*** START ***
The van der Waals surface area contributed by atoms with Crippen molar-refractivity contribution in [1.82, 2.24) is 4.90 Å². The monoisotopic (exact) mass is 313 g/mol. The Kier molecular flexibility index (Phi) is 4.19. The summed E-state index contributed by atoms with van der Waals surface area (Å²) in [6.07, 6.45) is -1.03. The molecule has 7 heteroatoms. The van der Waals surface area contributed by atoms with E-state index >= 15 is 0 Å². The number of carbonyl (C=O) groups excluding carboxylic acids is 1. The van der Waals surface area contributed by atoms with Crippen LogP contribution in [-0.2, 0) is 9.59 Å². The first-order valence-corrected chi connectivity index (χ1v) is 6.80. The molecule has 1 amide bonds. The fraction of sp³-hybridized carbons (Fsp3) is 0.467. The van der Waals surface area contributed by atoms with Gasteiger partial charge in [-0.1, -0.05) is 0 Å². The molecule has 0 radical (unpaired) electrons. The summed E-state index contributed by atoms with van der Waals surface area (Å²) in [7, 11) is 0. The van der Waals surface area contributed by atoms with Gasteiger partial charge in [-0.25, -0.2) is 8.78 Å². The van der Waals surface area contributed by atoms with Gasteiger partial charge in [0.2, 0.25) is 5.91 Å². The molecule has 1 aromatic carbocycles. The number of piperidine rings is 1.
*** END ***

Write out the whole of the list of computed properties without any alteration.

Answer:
The van der Waals surface area contributed by atoms with Crippen molar-refractivity contribution in [1.82, 2.24) is 4.90 Å². The monoisotopic (exact) mass is 313 g/mol. The Kier molecular flexibility index (Phi) is 4.19. The summed E-state index contributed by atoms with van der Waals surface area (Å²) in [6.07, 6.45) is -1.03. The molecule has 7 heteroatoms. The van der Waals surface area contributed by atoms with E-state index >= 15 is 0 Å². The number of carbonyl (C=O) groups excluding carboxylic acids is 1. The van der Waals surface area contributed by atoms with Crippen LogP contribution in [-0.2, 0) is 9.59 Å². The first-order valence-corrected chi connectivity index (χ1v) is 6.80. The molecule has 1 amide bonds. The fraction of sp³-hybridized carbons (Fsp3) is 0.467. The van der Waals surface area contributed by atoms with Gasteiger partial charge in [-0.1, -0.05) is 0 Å². The molecule has 0 radical (unpaired) electrons. The summed E-state index contributed by atoms with van der Waals surface area (Å²) in [7, 11) is 0. The van der Waals surface area contributed by atoms with Gasteiger partial charge in [-0.25, -0.2) is 8.78 Å². The van der Waals surface area contributed by atoms with Gasteiger partial charge in [0.2, 0.25) is 5.91 Å². The molecule has 1 aromatic carbocycles. The number of piperidine rings is 1.